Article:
LINDA WERTHEIMER, HOST:
The holiday shopping season is here, and one group of retailers is doing better than you might expect. Despite intense competition from Amazon and big-box retailers, independent bookstores are enjoying a bit of a renaissance. From Seattle, NPR's Wendy Kaufman reports.
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WENDY KAUFMAN, BYLINE: It's lunchtime at Third Place Books in Seattle, and the cafe here is bustling. The book aisles have their share of customers, too. Robert Sindelar, the managing partner at Third Place, says for a couple of decades independent booksellers have been fighting an uphill battle. But now, things are improving.
ROBERT SINDELAR: People who value browsing books, who value physical books, who value engaging with other people who read, seek places like this out. And so more and more people are kind of coming out of the woodwork and finding us.
KAUFMAN: The "buy local" movement has helped independent bookstores, and they got a boost after Borders declared bankruptcy and closed hundreds of retail outlets. Barnes and Noble has shuttered some stores as well. There are other factors aiding independents, too. Technology has made it easier for them to manage inventories and payrolls cost-effectively. And publishers are now offering indie booksellers like Sindelar more attractive terms than they did in the past.
SINDELAR: Some publishers are offering longer terms to pay; some publishers are offering slightly better discounts. So our cost of goods is a little less, returnability - all of that kind of stuff; and then cooperative money for advertising as well.
KAUFMAN: Does that make a difference?
SINDELAR: It does make a difference. Absolutely.
KAUFMAN: Industry consultant Mike Shatzkin believes publishers will continue to offer concessions because publishers want retail bookstores to survive. They don't want Amazon to be the only game in town.
MIKE SHATZKIN: I think that publishers understand that if the bookstore network shrinks to nothing, they are in danger of shrinking to nothing as well. That's an existential fear that makes them very, very amenable to doing what they can to keep bookstores alive.
KAUFMAN: The American Booksellers Association counts among its members nearly 2,000 independent bookstores - about 20 percent more than in 2009. And the number of books they're selling is up from a couple of years ago. But make no mistake: Running an independent bookstore isn't easy. The CEO of the Booksellers Association, Oren Teicher, points out that Amazon and some of the big-box stores sometimes sell books for less than what they cost the local bookstore. Indeed, Teicher suggests that Amazon sometimes sells books for less than it pays for them.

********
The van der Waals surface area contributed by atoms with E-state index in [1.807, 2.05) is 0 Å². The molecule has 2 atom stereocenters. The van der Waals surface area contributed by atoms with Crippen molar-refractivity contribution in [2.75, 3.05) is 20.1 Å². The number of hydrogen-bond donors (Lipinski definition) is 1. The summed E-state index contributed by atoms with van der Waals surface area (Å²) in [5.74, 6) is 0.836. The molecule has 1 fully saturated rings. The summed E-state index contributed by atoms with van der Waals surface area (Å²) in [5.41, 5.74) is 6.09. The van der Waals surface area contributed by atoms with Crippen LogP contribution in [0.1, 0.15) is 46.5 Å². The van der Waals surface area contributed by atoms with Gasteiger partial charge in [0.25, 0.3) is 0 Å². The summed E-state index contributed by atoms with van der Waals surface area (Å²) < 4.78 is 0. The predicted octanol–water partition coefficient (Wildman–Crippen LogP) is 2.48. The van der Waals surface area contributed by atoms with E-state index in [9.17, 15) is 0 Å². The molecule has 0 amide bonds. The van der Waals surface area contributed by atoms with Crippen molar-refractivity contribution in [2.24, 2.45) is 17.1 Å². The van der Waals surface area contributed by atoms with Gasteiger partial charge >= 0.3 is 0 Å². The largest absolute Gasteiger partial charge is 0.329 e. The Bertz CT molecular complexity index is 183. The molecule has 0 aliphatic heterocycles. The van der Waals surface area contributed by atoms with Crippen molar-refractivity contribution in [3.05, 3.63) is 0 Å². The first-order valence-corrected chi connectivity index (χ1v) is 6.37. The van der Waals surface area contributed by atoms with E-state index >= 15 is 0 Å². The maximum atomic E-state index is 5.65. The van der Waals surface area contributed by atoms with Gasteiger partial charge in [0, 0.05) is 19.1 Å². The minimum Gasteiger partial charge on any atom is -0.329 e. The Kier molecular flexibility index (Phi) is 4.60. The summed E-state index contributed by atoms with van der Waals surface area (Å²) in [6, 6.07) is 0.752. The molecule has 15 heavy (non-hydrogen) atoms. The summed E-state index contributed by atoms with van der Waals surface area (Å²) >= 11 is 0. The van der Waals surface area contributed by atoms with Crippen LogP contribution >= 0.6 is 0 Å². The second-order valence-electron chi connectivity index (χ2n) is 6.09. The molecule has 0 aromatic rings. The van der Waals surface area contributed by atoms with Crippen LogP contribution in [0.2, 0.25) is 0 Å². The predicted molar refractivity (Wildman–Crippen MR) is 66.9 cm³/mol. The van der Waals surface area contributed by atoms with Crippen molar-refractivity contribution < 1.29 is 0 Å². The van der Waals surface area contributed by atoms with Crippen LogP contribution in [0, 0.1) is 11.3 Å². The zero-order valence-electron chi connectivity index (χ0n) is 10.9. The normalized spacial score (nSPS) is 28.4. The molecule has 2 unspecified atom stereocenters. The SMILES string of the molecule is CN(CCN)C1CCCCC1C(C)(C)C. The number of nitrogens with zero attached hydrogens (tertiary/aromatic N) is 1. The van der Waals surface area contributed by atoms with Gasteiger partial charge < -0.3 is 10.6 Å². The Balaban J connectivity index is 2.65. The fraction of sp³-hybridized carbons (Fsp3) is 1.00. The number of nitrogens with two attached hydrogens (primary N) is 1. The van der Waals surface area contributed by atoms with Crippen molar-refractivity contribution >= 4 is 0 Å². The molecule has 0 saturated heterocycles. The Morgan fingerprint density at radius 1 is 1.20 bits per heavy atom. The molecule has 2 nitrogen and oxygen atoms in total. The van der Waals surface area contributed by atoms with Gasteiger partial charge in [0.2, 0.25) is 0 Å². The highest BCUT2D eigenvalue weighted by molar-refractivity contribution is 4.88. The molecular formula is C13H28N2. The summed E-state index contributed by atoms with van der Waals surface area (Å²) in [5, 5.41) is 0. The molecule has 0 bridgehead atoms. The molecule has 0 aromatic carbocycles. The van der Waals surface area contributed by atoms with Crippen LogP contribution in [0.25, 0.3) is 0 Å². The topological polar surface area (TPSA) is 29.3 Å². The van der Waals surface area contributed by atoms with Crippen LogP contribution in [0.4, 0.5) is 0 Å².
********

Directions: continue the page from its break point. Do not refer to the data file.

OREN TEICHER: What they're trying to do is develop a longtime relationship with consumers; that they'll sell them flat-screen televisions and diapers, and if they lose a few pennies on the sale of a book because they're helping build their customer base, that's their business model.
KAUFMAN: Independent booksellers can't begin to compete on price so they promote their expertise, the luxury of browsing, and their contributions to the community, including story times and other free events.
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KAUFMAN: Jessica Brown and her son were among those enjoying the entertainment at Seattle's Mockingbird Books.
JESSICA BROWN: This bookstore really was kind of a stepping stone for me to integrate myself into the local community; we had just moved here. I have met more friends than I can even tell you, just by coming here.
KAUFMAN: Brown says she could spend less for books online or at a giant retailer, but she chooses to buy books at an independent bookstore.
BROWN: I think it's more of the principle of supporting the community, and supporting the local booksellers that are really trying to make it these days in really hard times. And I think that if we're doing that, we're helping one another.
KAUFMAN: Independent booksellers can only hope that more and more readers feel the same way.
Wendy Kaufman, NPR News, Seattle.